I’m not sure most of my non-China friends (whether “real” or “Facebook”) understand what those of us in China must do when we get on the internet. Here is a short list of some things we can’t access from China:
- Facebook, Twitter
- Nearly any blog written by a private individual and hosted on a site like Wordpress, Blogger, Tumblr, SixApart, etc.
- Photos (but not the text) on FlickR
- Photos (but usually not the text) on Wikipedia
If you try to access any of the above, you don’t get a message saying “Sorry, this site is blocked”. Instead, you get something much more sinister: nothing. The first few times you see this you’ll probably just think it’s your computer, or your internet connection. Most other sites appear to work fine – CNN.com, Google.com, Expedia, TripAdvisor—so you might suspect that something’s wrong with just that site. “Is Wikipedia experiencing technical difficulties?”
It’s possible to get around this Chinese interference with the internet, but the solutions are annoying. The most common way is to purchase a subscription to a “virtual private network” or VPN. Essentially, this is a way to connect your computer to another computer someplace else, usually in the US, where internet access is unrestricted. A VPN turns internet access into a two-step process: the web page loads onto an offshore computer, which then feeds it to your computer inside china.
This works, and it’s reliable, but besides the cost (a few dollars a month) and hassle of setting it up, there are a few problems. First, it can be slow, because all the data has to go back and forth across the ocean an extra time (the technical term is “latency”). But worse, it’s not always convenient to install the extra software necessary to get your computer to talk on the VPN. It’s hard to get it to work from an internet café, for example, or on a mobile phone or iPad. It can be done – people like me do it all the time – but it’s a pain and requires some technical expertise.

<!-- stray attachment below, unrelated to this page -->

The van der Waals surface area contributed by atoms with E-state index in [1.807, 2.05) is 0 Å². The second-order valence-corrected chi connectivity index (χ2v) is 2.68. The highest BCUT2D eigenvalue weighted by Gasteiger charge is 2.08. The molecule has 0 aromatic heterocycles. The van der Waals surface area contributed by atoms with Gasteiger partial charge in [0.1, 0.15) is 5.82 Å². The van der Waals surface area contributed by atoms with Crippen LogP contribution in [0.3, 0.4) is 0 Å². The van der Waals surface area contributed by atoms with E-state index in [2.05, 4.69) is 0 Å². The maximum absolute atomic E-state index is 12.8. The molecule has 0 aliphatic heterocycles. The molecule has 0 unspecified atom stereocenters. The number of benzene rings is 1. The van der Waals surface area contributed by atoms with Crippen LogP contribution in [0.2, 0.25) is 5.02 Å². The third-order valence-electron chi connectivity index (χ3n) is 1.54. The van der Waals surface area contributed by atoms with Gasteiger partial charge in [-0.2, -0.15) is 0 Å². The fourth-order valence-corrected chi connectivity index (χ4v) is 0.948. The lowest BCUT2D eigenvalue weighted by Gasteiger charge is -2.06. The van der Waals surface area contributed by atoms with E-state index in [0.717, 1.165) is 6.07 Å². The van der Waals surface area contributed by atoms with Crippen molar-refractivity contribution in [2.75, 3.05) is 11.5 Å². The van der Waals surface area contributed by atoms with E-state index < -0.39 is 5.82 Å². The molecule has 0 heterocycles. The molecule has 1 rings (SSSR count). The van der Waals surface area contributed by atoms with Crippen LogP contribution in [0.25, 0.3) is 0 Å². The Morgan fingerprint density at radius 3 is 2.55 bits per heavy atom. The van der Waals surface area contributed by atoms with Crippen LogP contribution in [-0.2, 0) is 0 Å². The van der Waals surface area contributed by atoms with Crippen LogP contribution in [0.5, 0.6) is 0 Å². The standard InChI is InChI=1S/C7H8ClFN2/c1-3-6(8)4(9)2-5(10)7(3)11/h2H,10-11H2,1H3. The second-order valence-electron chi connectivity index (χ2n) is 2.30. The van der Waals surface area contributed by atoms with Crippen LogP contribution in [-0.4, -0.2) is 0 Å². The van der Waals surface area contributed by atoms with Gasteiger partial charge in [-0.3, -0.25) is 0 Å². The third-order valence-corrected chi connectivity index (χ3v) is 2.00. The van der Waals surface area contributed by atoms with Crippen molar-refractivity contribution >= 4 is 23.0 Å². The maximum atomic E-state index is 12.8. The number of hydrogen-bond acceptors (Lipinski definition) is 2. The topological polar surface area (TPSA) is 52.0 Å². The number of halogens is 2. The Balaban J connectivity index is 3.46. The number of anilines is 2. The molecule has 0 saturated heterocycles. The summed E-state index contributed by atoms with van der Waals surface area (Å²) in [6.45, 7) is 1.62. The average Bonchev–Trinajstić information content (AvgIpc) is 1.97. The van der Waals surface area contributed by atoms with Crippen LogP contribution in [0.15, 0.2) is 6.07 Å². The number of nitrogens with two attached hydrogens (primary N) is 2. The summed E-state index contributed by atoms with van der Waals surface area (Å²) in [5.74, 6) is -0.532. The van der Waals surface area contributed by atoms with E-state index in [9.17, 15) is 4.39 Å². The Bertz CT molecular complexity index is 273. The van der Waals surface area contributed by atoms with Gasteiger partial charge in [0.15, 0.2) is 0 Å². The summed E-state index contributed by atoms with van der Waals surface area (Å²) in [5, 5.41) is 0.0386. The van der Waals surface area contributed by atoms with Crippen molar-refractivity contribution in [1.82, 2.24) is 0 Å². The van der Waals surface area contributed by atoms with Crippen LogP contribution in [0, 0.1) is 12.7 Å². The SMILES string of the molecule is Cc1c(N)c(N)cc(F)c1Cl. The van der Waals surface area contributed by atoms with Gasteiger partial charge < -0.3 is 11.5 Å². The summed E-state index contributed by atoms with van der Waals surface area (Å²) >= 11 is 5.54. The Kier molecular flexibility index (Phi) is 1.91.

Some people worry that China may close off VPN access, but I think this is unlikely. It would require somebody in the government to manually track every single VPN provider in the world and turn off the IP addresses. That’s doable – the easiest way would be to allow Chinese internet users to only access “approved” sites – but it would be a serious drag on all businesses, which need VPNs to securely conduct electronic payments, for example. But the bigger reason I think the government won’t bother is because there’s little point. Very, very few people in China care that they can’t access these (mostly) English-language foreign sites. Those who do care can afford the modest access fees and endure the technical difficulties. Like most other inconveniences in China, you just get used to it.
|From 2010-07-21 001|